AYO would have had a huge incentive to claim this stake was worth R1-billion because at the time it was trying to convince the PIC to invest four times that in the company, which it managed with amazing ease. But since the deal never took place, doesn’t the PIC have the right to be a bit pissed off? Apparently not. Notionally there is a legal case to get the money back but it’s taking forever, which is the way of legal action in SA. But in the meantime, the PIC have just casually written off this huge loss. You really can’t make this stuff up.

The other outstanding question is what particularly BT disliked about Sekunjalo’s presentation? They are not saying, but these presentations are now all on YouTube, so it’s possible to see what the Sekunjalo execs told the committee, and to speculate from there. The presentation by AYO board chair Wallace Mgoqi says the deal didn’t go ahead because of “toxic media reports”. 

Mgoqi also responded to a section of the Mpati Commission report on the PIC which said: “Key to valuation of AYO was the BTSA financial statements which the PIC did not have in its possession, nor was it included in the draft or the final PLS (Profit and Loss Statement).” Mgoqi said it was true that BTSA financials were not provided, but false as regards the allegation that BTSA did not agree with the assumption made in the AYO PLS”. He went on to blame BTSA for not giving its consent for its financial information to be made public – despite the fact that BTSA had never been asked to make its financial information public but instead present them privately to a potential investor.  

So there you have it. The Mpati Commission found or implied that BTSA did not agree with AYO’s valuation. AYO says this is not true. BTSA says something that AYO said is false but won’t say what. Presumably, this is it: the valuation was nuts, and when BTSA subsequently learnt what was presented, they voted against the sale which might otherwise have made them liable to creditors and shareholders. But they continued to do business with AEEI for years, which is curious.  

And now, just to rub salt in the wound, AYO has issued Section 189 notices to staff, the section of the Labour Relations Act designed to allow companies to retrench in certain circumstances. It goes without saying that staff are really angry that the company is both retrenching and also paying out a fat dividend. 

In response, a spokesperson for AYO said the company recently announced a restructuring of its business in line with a seven-point plan, moving from an operational entity to a core investment company. “This necessitates a re-evaluation of staff skill sets. S189 notices that have been issued, in line with this.

“Due to AYO’s strong balance sheet and assets worth more than R4-billion and cash balance of almost R3-billion, therefore the decision to pay a dividend to shareholders.”

But the real question is this: where are the regulators? The answer, as we all know, is that they are hiding behind the couch. BM/DM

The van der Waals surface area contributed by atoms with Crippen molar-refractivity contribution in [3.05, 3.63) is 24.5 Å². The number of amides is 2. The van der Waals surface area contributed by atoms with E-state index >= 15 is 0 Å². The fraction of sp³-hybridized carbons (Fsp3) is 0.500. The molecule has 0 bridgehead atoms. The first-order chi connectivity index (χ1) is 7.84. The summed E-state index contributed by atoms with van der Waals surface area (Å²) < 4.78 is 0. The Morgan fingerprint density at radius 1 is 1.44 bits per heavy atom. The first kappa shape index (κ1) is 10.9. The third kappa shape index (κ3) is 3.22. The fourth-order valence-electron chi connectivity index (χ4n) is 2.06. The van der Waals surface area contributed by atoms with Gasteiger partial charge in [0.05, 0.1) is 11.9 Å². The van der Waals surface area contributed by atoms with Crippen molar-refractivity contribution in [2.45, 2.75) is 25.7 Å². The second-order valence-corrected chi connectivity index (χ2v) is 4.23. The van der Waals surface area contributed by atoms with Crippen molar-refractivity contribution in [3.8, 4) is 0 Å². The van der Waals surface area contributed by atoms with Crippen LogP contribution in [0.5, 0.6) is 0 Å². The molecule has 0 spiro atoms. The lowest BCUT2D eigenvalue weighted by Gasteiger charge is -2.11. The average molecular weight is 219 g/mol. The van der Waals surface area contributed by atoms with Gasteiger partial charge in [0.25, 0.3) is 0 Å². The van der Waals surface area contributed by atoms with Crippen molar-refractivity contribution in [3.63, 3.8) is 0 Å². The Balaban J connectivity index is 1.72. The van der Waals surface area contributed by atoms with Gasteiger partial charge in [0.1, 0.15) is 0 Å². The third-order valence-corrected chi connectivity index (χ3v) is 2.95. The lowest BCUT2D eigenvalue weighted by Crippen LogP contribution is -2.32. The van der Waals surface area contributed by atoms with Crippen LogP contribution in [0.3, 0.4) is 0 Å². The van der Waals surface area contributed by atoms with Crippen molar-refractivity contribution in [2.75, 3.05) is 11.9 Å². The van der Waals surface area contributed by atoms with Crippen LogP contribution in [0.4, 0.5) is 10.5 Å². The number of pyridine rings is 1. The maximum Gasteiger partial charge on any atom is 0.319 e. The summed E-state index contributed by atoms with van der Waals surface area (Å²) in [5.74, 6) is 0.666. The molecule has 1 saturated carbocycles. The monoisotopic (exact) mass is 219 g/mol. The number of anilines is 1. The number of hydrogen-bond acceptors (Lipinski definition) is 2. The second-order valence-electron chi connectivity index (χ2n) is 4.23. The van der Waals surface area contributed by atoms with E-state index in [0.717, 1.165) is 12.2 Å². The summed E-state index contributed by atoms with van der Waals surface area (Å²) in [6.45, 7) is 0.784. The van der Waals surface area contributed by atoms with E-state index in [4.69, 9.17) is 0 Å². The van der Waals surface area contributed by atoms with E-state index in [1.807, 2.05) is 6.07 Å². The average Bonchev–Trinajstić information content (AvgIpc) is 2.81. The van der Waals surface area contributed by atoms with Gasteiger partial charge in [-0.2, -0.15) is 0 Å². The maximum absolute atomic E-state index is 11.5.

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All Comments 8

  • In reply to John Townsend: Well, presumably the good doctor is not keeping the stacks and stacks of PIC loot under his mattress?

    • You beat me to it John. Absolutely, as reported on DM recently, Iqbal and his family / trust stand to gain the most from this generous dividend payment. They always find a new way to siphon money from the poor.

  • With R3 billion in cash and banks closing their accounts left right and centre where do you keep so much money? Perhaps their actions not as illogical as one would think on first glance? (I am not a fan of Surve). They are though in a tight spot. How long before they implode?

    On the face of it seems it is a massively viable venture with R7 billion in assets. How much of it is Steinhoff like creative accounting?

  • I have no problem with the article generally but I do take issue with the sloppy comment: “government employees decided to back the company via their pension fund through the investing wisdom of the Public Investment Commission (PIC).”
    This is nonsense.
    The PIC is quite devoid of wisdom.
    More seriously, in practice Government employees (and the pensioners relying on the Government Employees Pension Fund, GEPF, to survive) have no say whatsoever in how their funds are invested. The GEPF’s trustees do not appear to have taken any visible or effective stand to protect our interests. The sorry saga is well documented in the bulletins and reports issued by AMAGP (the Association for Monitoring and Advocacy of Government Pensions) which is a volunteer group of pensioners concerned about the viability of the GEPF and the lack of accountability surrounding it, available at their website.
    Government employees and pensioners may not be the most popular constituency in the eyes of Business Maverick, but we are are a significant group of consumers, and failure of the GEPF will have an impact across the economy.
    Maybe a topic for an investigative reporter with time on his/her hands?